10: Joy

“In joy, we see even darkness with new eyes. Joy returns us to everything that is good and beautiful and worth fighting for. I was not alone. I was one in millions. I was part of a movement, one in a constellation. I had to shine my light in my specific slice of sky. I could do that.”

“Joy is possible even amid great labors—the labor of dying, the labor of birthing, and the labors between. We cannot force it. But when we create moments to breathe between labor pains, and surrender our senses to the present moment, notice the colors and light and feeling of being alive, here, together, joy comes more easily. In the face of horrors visited upon our world daily, in the struggle to protect our loved ones, choosing to let in joy is a revolutionary act. It gives us energy for the long labor.”

—Valarie Kaur, See No Stranger, Chapter 10

Understanding Joy

Joy is the core practice that sustains all others.  To let in joy is to give our senses over to what is beautiful, delightful, pleasurable, or wondrous in the present moment.

Joy is the gift of love. Joy returns us to everything good and beautiful and worth fighting for. It gives us energy for the long labor.

  1. What brings you joy? Choose one thing that is simple and accessible. A person, a place, or an activity that you could go to right now if you wanted to. 
  2. Notice what it is about this thing that brings you joy. See it, touch it, taste it. Remember how it felt when you were fully in it. The  sensation could be very strong. Or just a slight feeling. Place more attention on it. Let yourself enjoy it. 
  3. What does joy feel like in your body? Notice where you feel sensation, ease, and tingling. Place your attention there and notice what happens. Go back and forth between your source of joy and the sensations in your body.
  4. Notice any blocks to letting yourself feel this joy. Feelings of guilt or shame? Stories about what you deserve? Call upon your deepest wisdom to speak to yourself as you would your own beloved child or best friend. What do you hear? 
  5. What do you need to protect this joy every day? Joy is your birthright. The deepest wisdom within you knows what you need to do. Listen.

  1. Why is joy a necessary practice of revolutionary love? 
  2. What is gained—for others, opponents, and ourselves—when we practice, protect, and cultivate our joy?
  3. In what ways is joy an act of moral resistance and reimagining?

  • Make joy a daily practice. Notice and explore what makes you joyful. Is it music, art, creativity, and movement? Is it time spent with friends, community, children? What brings you pleasure? What enlivens your imagination? What gives you a felt-sense of rising energy? What people, places, and practices remind you of what is good and beautiful and worth fighting for? Protect joy every day. Help others find it and protect it too.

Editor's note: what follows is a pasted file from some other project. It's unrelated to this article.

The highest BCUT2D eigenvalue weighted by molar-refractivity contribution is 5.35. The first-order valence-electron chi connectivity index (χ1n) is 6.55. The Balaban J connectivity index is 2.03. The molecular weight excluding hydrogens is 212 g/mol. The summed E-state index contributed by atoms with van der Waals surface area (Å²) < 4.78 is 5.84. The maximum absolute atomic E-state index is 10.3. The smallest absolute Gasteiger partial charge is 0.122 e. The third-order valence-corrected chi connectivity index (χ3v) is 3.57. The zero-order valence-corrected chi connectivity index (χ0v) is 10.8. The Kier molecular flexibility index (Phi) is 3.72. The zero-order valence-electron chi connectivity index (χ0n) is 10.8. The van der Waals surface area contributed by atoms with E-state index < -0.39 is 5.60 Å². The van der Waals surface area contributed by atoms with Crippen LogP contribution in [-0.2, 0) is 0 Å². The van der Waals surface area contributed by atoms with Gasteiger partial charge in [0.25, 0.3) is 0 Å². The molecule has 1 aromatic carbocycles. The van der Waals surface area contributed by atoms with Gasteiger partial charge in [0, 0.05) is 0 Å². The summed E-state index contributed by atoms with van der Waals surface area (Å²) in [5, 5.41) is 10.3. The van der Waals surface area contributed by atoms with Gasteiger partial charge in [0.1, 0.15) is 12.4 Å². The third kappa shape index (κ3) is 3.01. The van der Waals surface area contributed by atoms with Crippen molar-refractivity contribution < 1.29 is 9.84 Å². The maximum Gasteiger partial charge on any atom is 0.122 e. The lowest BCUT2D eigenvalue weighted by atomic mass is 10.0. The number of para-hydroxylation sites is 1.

• Notice how joy feels in your body. Perhaps it is a lightness in your limbs, a relaxing of your jaw, and a sense of calm and ease. If joy is hard to find, start with gratitude for small things: a hot cup of tea, a warm exchange, the voice of a friend, a tree out the window. Notice what even small moments of joy feel like in your body. 
  • Keep a joy or gratitude journal to note the things that made you joyful each day. Work to protect your joy, especially when things are hard. Share your joy in community.
  • Explore how joy is a practice of moral resistance and reimagining. Movement builders have long used art, dance, movement, and song to ground their work in joy and community.  Some present day examples include the work of Resistance Revival Chorus, Activist Songbook, Girl Trek, Favianna Rodriguez, Julio Salgado, and many others. For deep exploration into joy and pleasure, check out adrienne maree brown and her book Pleasure Activism
  • Turn to community and loved ones when you need support. These actions, too, can be joyful. adrienne maree brown describes joy as feeling her own aliveness, purpose, and agency, the ability to make choices and seek connection even in the difficult moments. 
  • Explore the deeper meaning of joy. The Sikh tradition invites us into a state of Chardi Kala — ever-rising spirits, even in darkness; ever-rising joy even in the labor. Even when we feel hopeless, we can still let in joy in the present moment. Laboring for a more just and beautiful world with joy can be the meaning of life.
  • Revolutionary love is a lifelong practice. In your wisdom journal, imagine each day as a lifetime, and each night reflect upon these questions from Valarie Kaur:
    • What was the hardest part in this lifetime? Notice where you sense that hardship in your body. Now how did you get through it? We somehow managed to make it to the end of this day, the end of this lifetime.
    • What was the most joyful part of this lifetime? Every day and every lifetime, no matter how hard, contains moments of joy. Notice what made it joyful. Sense what joy feels like in your body. What did you learn from the joy? How can you bring more of it in? 
    • What are you most grateful for in this lifetime? Every day and every lifetime offers a new reason for gratitude. Sense that gratitude in your body.
    • Now are you ready to let go of this lifetime? Are you ready to think of the work you have done today and know that it is enough? You are enough.

How is joy an act of revolutionary love?

How are you going to last?